Variations in the distribution of blue whiting in the Barents Sea: climatic influences or year class effects?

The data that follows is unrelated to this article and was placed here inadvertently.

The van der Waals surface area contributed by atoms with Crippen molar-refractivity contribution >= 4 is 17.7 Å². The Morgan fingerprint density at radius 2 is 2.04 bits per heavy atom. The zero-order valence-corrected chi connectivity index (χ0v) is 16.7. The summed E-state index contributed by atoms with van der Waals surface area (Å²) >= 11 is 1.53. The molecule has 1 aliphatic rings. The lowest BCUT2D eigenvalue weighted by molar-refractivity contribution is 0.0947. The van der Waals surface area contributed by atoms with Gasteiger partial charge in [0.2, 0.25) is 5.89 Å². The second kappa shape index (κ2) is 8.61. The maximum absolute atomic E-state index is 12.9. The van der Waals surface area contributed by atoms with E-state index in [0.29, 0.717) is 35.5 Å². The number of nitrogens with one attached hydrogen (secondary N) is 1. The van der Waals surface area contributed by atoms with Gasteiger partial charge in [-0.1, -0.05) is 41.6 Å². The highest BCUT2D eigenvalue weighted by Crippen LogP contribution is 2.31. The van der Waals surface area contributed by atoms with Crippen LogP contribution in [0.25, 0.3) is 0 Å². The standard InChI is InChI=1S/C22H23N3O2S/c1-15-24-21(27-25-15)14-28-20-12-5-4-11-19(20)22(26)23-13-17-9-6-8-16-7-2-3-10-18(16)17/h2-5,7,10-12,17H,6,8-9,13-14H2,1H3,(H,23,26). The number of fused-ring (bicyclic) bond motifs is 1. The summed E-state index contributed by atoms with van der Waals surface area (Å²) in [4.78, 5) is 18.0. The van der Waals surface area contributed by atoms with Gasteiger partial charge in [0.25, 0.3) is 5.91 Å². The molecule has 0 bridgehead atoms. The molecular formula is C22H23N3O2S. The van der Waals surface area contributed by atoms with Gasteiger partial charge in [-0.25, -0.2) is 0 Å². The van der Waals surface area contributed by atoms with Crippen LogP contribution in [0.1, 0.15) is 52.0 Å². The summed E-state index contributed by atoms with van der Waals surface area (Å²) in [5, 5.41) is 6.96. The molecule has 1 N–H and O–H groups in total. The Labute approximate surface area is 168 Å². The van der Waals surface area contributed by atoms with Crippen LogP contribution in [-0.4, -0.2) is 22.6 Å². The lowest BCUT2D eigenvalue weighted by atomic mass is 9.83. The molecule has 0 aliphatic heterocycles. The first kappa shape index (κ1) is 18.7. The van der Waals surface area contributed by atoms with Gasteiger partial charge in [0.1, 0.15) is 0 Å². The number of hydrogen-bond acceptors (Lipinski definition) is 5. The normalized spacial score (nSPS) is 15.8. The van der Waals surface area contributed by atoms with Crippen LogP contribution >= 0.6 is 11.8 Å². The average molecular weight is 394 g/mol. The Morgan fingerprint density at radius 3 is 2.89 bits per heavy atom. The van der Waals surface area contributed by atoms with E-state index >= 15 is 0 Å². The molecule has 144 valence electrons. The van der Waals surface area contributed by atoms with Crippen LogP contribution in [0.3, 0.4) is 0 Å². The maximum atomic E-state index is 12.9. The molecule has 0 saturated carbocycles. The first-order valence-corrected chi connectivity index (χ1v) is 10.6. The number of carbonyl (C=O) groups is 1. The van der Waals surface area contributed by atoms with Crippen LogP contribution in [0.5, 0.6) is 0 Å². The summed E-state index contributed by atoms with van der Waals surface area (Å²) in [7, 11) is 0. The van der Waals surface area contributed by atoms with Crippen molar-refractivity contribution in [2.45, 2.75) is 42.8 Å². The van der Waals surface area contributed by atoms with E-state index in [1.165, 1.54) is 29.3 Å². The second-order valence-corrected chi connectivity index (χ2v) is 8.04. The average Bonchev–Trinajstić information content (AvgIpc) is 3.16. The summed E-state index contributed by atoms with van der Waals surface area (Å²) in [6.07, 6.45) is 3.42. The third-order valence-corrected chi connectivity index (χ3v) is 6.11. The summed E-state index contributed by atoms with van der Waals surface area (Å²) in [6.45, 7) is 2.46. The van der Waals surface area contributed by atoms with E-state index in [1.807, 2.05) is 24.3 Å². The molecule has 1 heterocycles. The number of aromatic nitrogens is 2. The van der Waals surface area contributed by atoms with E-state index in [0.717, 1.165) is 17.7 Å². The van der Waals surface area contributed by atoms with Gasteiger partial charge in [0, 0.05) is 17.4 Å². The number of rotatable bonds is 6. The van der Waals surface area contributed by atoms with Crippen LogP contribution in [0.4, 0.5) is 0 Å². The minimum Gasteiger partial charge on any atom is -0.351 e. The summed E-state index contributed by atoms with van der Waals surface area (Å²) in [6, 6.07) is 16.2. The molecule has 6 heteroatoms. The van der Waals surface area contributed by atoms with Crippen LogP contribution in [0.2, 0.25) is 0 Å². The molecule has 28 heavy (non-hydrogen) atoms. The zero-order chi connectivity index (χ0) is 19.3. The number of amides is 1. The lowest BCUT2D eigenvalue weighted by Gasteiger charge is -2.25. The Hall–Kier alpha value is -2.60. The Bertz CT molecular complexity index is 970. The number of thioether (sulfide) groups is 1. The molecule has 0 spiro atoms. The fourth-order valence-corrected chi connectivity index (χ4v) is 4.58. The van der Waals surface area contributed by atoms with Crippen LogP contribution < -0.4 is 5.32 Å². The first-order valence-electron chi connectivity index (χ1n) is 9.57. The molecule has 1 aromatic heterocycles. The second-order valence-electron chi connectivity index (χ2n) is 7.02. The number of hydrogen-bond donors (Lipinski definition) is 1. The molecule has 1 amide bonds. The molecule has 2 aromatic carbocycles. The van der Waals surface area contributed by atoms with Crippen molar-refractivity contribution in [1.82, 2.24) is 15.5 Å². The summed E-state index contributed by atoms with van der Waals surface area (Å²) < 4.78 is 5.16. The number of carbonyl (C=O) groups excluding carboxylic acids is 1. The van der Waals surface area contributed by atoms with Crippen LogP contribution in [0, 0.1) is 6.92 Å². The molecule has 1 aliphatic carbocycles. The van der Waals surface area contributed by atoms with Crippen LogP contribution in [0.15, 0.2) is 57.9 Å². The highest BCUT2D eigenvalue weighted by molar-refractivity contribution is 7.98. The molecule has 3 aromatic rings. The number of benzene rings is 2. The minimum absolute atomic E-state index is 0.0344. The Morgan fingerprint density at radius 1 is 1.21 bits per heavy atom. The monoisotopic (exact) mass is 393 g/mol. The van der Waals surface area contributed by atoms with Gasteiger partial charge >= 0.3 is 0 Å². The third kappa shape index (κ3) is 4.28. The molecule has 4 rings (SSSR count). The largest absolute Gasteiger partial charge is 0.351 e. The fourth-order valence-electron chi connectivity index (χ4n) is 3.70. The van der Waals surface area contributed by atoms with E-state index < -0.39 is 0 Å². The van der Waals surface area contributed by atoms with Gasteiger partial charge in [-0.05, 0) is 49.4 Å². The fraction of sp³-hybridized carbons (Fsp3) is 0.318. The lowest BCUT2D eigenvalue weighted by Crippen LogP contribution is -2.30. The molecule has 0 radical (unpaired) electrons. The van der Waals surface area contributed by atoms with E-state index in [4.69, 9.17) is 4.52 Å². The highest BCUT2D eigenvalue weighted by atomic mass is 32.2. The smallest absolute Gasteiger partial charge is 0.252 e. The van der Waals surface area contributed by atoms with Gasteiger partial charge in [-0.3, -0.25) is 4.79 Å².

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Blue whiting (Micromesistius poutassou) in the Barents Sea represent the north-eastern fringe of the distribution of the species in the Atlantic. Distribution and abundance of blue whiting in the Barents Sea have fluctuated markedly over the past 20 years: in some years, the species appears to be very common and widespread, whereas in other years it is much more scarce and its range appears to become contracted. These variations have at least two potential explanations. First, increases in abundance may be related to variations in the influx or distribution of warm Atlantic water in the area. Second, rich year classes may temporarily expand the distribution area of blue whiting in the Barents Sea (either through direct density effects or climate-recruitment interactions). We investigate these explanations using data from scientific surveys conducted by the Institute of Marine Research during the period 1982-2002. Because of differences in survey coverage, we restrict the analysis to the south-western Barents Sea. Variations in abundance and distribution are correlated with both recruitment and oceanographic conditions. Regression analyses suggest that the variations in abundance are dominated by variations in year class strength, strong year classes leading to high abundance of blue whiting in the study area one or two years later. However, also salinity in the Fugløya-Bear Island –section during the previous year has a significant effect, suggesting that strong inflow of Atlantic water promotes high abundance of blue whiting. Warm years are associated with the centre of gravity of the distribution being more northern and western than during cold years.
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